Updated: Nov 11, 2020
Dissection by Kelly
Currently listening to: Carnivorous Lamb by Fleshgod Apocalypse
Oh boy, another DVD left to me by my old gorehound partner. I swear, this is the last, but I am definitely reaping the benefits now, much more so than when we were together. Fancy fucking that. I was going to check out Anthropophagus for Taboo Terrors but after I finally popped in 3 Extremes for the first time, I was forever changed when I watched the opening short film. Two taboos for the price of one - abortion and cannibalism! Who knew fetuses would be so...satisfying. Let’s bite into Dumplings, shall we?
Dumplings comes from the delicious mind of Chinese director Fruit Chan, otherwise known for his work on a variety of films that I have yet to see (The Midnight After (2014), Made in Hong Kong (1997) and Three Husbands (2018)). It was also written by Pik Wah Lee but credited as Lillian Lee. Dumplings was initially only a short film but then was turned into a full length feature involving the same actors and crew. There are a few major differences between the two, mainly enhancing the relationships within the narrative but the endings are quite different. The short film has a presumed ending and the full length has a very uncomfortable, intense one. It stars Bai Ling as Aunt Mei, Tony Ka Fai Leung as Mr.Li and Miriam Chin Wah Yeung as Mrs. Li.
Dumplings is bursting with social commentary, from classism to the fear of aging. It's most noteworthy with the showcasing of abortion and the consequences the one-child only policy. The one-child only policy was long-standing in China until 2015 when they revoked it. This meant that no longer would female fetuses be seen as less valuable, even though overall men are culturally seen as more useful. What I found wonderful and fascinating about Dumplings was how absolutely nonchalant our resident abortion provider, Aunt Mei, discussed the contents of her infamous dumplings. You see, her dumplings are made from aborted fetuses that she gathers from nearby hospitals and claims they have rejuvenation properties. This is how Aunt Mei makes a living. She performs abortions when needed as she has experience with them since she used to be a gynecologist in Hong Kong. She believes that she is “serving the people”, and that she is; women of all ages and social status rely on her. However, the one abortion we see her perform unfortunately turns out to have tragic results. That subplot is heart-wrenching and would 100% be triggering to some. It begins with the rape of a daughter and ends in bloody despair.
Mrs. Li, an aging beautiful actress, seeks these infamous dumplings as she is afraid of looking too old. Her fears are not helped by the affair that her husband is having with a much younger woman. Aunt Mei is apparently in her 60s, but you would never be able to tell she was anything older than 30. We're convinced that these dumplings do actually have magical anti-aging properties. We also learn that late second to third trimester fetuses are more nutritious and even better for reversing the aging process, though they are crunchier due to the development of their bones.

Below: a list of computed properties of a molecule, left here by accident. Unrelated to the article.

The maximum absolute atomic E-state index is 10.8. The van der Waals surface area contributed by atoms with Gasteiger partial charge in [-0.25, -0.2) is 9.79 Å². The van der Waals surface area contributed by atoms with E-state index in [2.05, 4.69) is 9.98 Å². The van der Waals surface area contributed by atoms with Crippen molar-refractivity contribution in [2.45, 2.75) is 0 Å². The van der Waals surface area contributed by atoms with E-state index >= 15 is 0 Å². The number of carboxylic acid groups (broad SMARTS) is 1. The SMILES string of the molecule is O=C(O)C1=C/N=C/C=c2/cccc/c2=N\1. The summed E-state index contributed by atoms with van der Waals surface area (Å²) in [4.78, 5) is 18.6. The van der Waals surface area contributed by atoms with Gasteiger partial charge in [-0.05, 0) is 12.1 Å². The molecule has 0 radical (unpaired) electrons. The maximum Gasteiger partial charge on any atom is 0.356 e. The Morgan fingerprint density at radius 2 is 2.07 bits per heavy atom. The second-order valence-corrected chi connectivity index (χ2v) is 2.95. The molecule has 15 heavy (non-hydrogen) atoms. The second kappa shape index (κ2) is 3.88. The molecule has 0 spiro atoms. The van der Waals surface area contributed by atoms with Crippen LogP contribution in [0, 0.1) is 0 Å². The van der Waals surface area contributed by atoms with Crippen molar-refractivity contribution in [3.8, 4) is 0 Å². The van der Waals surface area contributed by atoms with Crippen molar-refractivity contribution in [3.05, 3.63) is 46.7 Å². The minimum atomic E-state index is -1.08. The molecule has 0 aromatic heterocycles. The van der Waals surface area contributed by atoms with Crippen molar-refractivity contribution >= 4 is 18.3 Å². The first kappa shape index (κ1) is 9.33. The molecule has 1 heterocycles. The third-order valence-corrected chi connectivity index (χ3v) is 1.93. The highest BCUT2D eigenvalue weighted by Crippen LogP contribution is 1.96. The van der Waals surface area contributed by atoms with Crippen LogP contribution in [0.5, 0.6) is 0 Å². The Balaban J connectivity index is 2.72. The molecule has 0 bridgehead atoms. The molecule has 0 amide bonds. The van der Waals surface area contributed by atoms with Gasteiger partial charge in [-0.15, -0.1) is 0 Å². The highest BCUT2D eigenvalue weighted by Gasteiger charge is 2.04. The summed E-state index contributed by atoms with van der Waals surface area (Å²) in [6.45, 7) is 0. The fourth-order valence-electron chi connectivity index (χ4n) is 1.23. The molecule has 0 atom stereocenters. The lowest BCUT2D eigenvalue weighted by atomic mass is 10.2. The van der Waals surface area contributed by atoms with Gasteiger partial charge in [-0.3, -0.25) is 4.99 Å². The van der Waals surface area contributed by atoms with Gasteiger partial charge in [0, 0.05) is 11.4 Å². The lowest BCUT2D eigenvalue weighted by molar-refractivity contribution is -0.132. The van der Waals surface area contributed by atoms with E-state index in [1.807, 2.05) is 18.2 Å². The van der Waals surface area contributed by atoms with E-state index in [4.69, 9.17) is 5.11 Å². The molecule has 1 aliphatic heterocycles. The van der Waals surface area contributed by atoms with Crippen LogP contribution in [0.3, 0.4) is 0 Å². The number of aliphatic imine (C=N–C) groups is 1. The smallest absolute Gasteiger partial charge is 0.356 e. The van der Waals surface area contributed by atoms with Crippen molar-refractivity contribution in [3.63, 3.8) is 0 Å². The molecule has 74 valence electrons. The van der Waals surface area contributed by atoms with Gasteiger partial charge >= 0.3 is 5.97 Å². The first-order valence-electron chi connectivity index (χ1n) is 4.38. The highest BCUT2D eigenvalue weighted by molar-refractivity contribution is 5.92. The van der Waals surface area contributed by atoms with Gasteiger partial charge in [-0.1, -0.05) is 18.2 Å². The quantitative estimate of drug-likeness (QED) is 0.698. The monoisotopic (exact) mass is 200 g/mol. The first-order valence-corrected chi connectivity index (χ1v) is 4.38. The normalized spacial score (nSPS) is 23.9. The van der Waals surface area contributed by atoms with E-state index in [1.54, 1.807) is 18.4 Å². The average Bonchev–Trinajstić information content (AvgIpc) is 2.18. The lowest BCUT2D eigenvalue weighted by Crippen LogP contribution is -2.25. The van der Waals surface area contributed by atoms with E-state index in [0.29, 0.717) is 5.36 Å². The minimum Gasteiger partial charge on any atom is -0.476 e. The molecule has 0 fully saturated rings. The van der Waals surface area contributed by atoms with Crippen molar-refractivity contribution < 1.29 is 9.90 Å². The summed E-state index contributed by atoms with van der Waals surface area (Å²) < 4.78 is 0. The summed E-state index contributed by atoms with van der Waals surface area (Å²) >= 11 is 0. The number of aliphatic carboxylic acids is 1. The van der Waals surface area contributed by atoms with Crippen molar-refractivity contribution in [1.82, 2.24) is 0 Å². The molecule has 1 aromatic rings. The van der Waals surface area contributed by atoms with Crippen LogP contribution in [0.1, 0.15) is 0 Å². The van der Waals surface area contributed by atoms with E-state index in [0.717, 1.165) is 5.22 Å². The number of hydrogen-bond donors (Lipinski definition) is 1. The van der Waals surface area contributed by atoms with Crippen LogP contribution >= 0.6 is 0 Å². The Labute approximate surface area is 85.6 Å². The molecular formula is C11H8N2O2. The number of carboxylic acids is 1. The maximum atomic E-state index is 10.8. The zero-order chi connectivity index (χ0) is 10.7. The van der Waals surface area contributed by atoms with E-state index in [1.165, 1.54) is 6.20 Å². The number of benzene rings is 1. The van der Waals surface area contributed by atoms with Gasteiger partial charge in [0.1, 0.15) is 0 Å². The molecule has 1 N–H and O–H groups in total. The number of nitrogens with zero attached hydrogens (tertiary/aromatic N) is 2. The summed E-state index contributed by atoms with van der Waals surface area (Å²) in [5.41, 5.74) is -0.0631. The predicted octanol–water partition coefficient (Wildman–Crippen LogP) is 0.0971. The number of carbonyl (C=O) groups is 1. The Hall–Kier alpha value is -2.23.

Side note, according to the Mayo Clinic, in week 19 of development “a greasy, cheese like coating called vernix caseosa begins to cover your baby.” Yuck. You probably don’t want to eat those ones.
Those that have issues with abortion would find Dumplings incredibly traumatic to watch. You see first trimester fetuses chopped up into small pieces, but also a third trimester fetus being prepared for consumption. There's a lot of emphasis on chewing sounds which made my partner squirm in his seat and that is really hard to do. I laughed. In the full-length version though, Mr. Li partakes regularly in the ingestion of balut or as it’s known as in China, maodan. This is where people eat boiled, developed duck or chicken embryo directly from the shell. I gagged and almost vomited. OK, that is actually worse than a fetus being covered in a cheese like substance.
As a person who has had a late term abortion, I didn't find the movie difficult to watch, but found it so refreshing. Very rarely do you see the subject of abortion played so honestly and openly. I like to think of Dumplings as passive cannibalism, not the active type which includes murder, feeding those that desire it. My baby could have fed someone but instead went into medical waste. What did make me uneasy was the back alley abortion and the presumed self abortion that we see in the short film. As a woman, seeing speculums and instruments being put into a vagina or cervix is infinitely, and forever, cringe-worthy. I am incredibly pro-choice and even pro-abortion, but of course, only when it is consensual!
This is not a movie that could have been made in North America as abortion is still highly stigmatized and frank discussions of it are hushed. The image of a fetus, of any age, provokes deep emotions for a lot of people. Feelings of sentimentality and the like.
Dumplings shows the breakdown of a woman; a victim of a culture that fetishizes appearances and places high value on beauty and youth. When it is deeply ingrained into a culture, it’s hard not to become affected by it. Despite this, I think the film is feminist as fuck, and it wasn’t what I was expecting. I am in love with all things Dumplings!
I would give Dumplings a ⅘ on the Nightmare Scale for back alley abortions, metal speculums, and savory fetus ASMR.
Now pass the soy sauce and see you in September for the next gruesome addition of Taboo Terrors!